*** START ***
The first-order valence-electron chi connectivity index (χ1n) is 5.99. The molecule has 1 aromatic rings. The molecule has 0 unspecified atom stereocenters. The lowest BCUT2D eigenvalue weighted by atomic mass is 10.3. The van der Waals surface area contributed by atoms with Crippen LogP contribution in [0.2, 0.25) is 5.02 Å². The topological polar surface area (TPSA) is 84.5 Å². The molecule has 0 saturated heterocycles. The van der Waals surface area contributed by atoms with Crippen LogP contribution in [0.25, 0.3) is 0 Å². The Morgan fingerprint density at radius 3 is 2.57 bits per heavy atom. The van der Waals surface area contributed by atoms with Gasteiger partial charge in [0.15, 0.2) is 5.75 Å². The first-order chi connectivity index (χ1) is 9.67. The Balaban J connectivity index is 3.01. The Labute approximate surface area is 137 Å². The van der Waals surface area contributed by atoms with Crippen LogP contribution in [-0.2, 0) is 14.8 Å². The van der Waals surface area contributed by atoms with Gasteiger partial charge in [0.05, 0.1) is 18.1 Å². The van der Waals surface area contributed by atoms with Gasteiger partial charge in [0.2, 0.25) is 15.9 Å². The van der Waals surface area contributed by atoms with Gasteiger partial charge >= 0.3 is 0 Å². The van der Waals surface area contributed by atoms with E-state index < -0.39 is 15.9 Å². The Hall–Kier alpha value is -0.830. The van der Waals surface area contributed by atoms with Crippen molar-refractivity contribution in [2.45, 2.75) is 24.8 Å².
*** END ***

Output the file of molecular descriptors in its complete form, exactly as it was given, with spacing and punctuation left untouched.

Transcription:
The first-order valence-electron chi connectivity index (χ1n) is 5.99. The molecule has 1 aromatic rings. The molecule has 0 unspecified atom stereocenters. The lowest BCUT2D eigenvalue weighted by atomic mass is 10.3. The van der Waals surface area contributed by atoms with Crippen LogP contribution in [0.2, 0.25) is 5.02 Å². The topological polar surface area (TPSA) is 84.5 Å². The molecule has 0 saturated heterocycles. The van der Waals surface area contributed by atoms with Crippen LogP contribution in [0.25, 0.3) is 0 Å². The Morgan fingerprint density at radius 3 is 2.57 bits per heavy atom. The van der Waals surface area contributed by atoms with Gasteiger partial charge in [0.15, 0.2) is 5.75 Å². The first-order chi connectivity index (χ1) is 9.67. The Balaban J connectivity index is 3.01. The Labute approximate surface area is 137 Å². The van der Waals surface area contributed by atoms with Crippen LogP contribution in [-0.2, 0) is 14.8 Å². The van der Waals surface area contributed by atoms with Gasteiger partial charge in [0.05, 0.1) is 18.1 Å². The van der Waals surface area contributed by atoms with Gasteiger partial charge in [0.2, 0.25) is 15.9 Å². The van der Waals surface area contributed by atoms with Gasteiger partial charge >= 0.3 is 0 Å². The van der Waals surface area contributed by atoms with E-state index < -0.39 is 15.9 Å². The Hall–Kier alpha value is -0.830. The van der Waals surface area contributed by atoms with Crippen molar-refractivity contribution in [2.45, 2.75) is 24.8 Å².